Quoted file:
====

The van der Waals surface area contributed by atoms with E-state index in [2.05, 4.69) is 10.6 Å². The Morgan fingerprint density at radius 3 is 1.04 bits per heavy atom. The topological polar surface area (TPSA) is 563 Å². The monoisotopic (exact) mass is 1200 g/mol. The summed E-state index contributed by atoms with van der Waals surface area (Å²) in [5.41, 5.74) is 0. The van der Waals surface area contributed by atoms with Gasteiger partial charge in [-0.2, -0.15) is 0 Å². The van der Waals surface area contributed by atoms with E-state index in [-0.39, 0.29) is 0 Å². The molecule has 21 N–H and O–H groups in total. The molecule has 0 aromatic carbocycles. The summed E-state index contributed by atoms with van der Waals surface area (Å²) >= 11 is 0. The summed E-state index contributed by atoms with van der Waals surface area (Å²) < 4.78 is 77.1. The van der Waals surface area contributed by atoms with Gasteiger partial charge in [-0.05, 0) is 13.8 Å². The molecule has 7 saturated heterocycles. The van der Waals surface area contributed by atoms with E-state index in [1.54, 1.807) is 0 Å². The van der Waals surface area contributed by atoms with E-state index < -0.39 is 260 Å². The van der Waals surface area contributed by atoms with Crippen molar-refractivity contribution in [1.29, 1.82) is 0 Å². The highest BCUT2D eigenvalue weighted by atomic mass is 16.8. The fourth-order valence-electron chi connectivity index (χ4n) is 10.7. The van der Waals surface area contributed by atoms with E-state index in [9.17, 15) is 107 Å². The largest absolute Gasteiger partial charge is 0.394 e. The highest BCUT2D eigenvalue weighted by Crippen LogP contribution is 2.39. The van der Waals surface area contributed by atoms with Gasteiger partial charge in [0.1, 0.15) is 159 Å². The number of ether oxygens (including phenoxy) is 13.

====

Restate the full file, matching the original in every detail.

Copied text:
The van der Waals surface area contributed by atoms with E-state index in [2.05, 4.69) is 10.6 Å². The Morgan fingerprint density at radius 3 is 1.04 bits per heavy atom. The topological polar surface area (TPSA) is 563 Å². The monoisotopic (exact) mass is 1200 g/mol. The summed E-state index contributed by atoms with van der Waals surface area (Å²) in [5.41, 5.74) is 0. The van der Waals surface area contributed by atoms with Gasteiger partial charge in [-0.2, -0.15) is 0 Å². The van der Waals surface area contributed by atoms with E-state index in [-0.39, 0.29) is 0 Å². The molecule has 21 N–H and O–H groups in total. The molecule has 0 aromatic carbocycles. The summed E-state index contributed by atoms with van der Waals surface area (Å²) >= 11 is 0. The summed E-state index contributed by atoms with van der Waals surface area (Å²) < 4.78 is 77.1. The van der Waals surface area contributed by atoms with Gasteiger partial charge in [-0.05, 0) is 13.8 Å². The molecule has 7 saturated heterocycles. The van der Waals surface area contributed by atoms with E-state index in [1.54, 1.807) is 0 Å². The van der Waals surface area contributed by atoms with E-state index < -0.39 is 260 Å². The van der Waals surface area contributed by atoms with Crippen molar-refractivity contribution in [1.29, 1.82) is 0 Å². The highest BCUT2D eigenvalue weighted by atomic mass is 16.8. The fourth-order valence-electron chi connectivity index (χ4n) is 10.7. The van der Waals surface area contributed by atoms with E-state index in [9.17, 15) is 107 Å². The largest absolute Gasteiger partial charge is 0.394 e. The highest BCUT2D eigenvalue weighted by Crippen LogP contribution is 2.39. The van der Waals surface area contributed by atoms with Gasteiger partial charge in [0.1, 0.15) is 159 Å². The number of ether oxygens (including phenoxy) is 13.